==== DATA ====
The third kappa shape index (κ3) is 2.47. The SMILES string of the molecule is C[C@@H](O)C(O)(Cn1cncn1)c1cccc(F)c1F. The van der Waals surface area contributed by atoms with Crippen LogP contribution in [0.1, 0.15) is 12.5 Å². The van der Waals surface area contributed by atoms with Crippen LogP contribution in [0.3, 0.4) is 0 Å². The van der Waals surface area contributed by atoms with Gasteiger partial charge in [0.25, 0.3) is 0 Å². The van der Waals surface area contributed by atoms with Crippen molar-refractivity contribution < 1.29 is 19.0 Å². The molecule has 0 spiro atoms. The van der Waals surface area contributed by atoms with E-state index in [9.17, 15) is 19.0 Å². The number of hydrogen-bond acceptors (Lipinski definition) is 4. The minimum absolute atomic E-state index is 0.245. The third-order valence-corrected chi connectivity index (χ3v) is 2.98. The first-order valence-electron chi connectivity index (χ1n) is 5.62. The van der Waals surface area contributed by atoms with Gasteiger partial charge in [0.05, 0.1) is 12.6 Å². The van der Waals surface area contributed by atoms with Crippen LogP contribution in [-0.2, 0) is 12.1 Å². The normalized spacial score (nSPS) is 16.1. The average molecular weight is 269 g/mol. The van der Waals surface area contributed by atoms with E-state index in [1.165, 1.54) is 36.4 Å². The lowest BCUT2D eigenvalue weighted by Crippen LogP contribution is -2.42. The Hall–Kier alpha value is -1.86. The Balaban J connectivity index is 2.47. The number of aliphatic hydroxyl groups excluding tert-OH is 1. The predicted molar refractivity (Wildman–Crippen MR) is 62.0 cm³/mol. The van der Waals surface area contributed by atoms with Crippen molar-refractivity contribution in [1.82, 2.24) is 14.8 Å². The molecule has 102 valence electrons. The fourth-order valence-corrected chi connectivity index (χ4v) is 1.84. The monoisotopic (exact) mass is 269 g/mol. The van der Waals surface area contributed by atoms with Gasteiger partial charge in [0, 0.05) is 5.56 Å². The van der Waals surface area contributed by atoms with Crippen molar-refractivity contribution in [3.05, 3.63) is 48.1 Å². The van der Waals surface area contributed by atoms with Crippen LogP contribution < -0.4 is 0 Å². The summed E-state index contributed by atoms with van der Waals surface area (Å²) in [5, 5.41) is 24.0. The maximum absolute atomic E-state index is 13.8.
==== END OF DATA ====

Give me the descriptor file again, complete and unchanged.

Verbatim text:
The third kappa shape index (κ3) is 2.47. The SMILES string of the molecule is C[C@@H](O)C(O)(Cn1cncn1)c1cccc(F)c1F. The van der Waals surface area contributed by atoms with Crippen LogP contribution in [0.1, 0.15) is 12.5 Å². The van der Waals surface area contributed by atoms with Crippen LogP contribution in [0.3, 0.4) is 0 Å². The van der Waals surface area contributed by atoms with Gasteiger partial charge in [0.25, 0.3) is 0 Å². The van der Waals surface area contributed by atoms with Crippen molar-refractivity contribution < 1.29 is 19.0 Å². The molecule has 0 spiro atoms. The van der Waals surface area contributed by atoms with E-state index in [9.17, 15) is 19.0 Å². The number of hydrogen-bond acceptors (Lipinski definition) is 4. The minimum absolute atomic E-state index is 0.245. The third-order valence-corrected chi connectivity index (χ3v) is 2.98. The first-order valence-electron chi connectivity index (χ1n) is 5.62. The van der Waals surface area contributed by atoms with Gasteiger partial charge in [0.05, 0.1) is 12.6 Å². The van der Waals surface area contributed by atoms with Crippen LogP contribution in [-0.2, 0) is 12.1 Å². The normalized spacial score (nSPS) is 16.1. The average molecular weight is 269 g/mol. The van der Waals surface area contributed by atoms with E-state index in [1.165, 1.54) is 36.4 Å². The lowest BCUT2D eigenvalue weighted by Crippen LogP contribution is -2.42. The Hall–Kier alpha value is -1.86. The Balaban J connectivity index is 2.47. The number of aliphatic hydroxyl groups excluding tert-OH is 1. The predicted molar refractivity (Wildman–Crippen MR) is 62.0 cm³/mol. The van der Waals surface area contributed by atoms with Crippen molar-refractivity contribution in [1.82, 2.24) is 14.8 Å². The molecule has 102 valence electrons. The fourth-order valence-corrected chi connectivity index (χ4v) is 1.84. The monoisotopic (exact) mass is 269 g/mol. The van der Waals surface area contributed by atoms with Gasteiger partial charge in [0, 0.05) is 5.56 Å². The van der Waals surface area contributed by atoms with Crippen molar-refractivity contribution in [3.05, 3.63) is 48.1 Å². The van der Waals surface area contributed by atoms with Crippen LogP contribution < -0.4 is 0 Å². The summed E-state index contributed by atoms with van der Waals surface area (Å²) in [5, 5.41) is 24.0. The maximum absolute atomic E-state index is 13.8.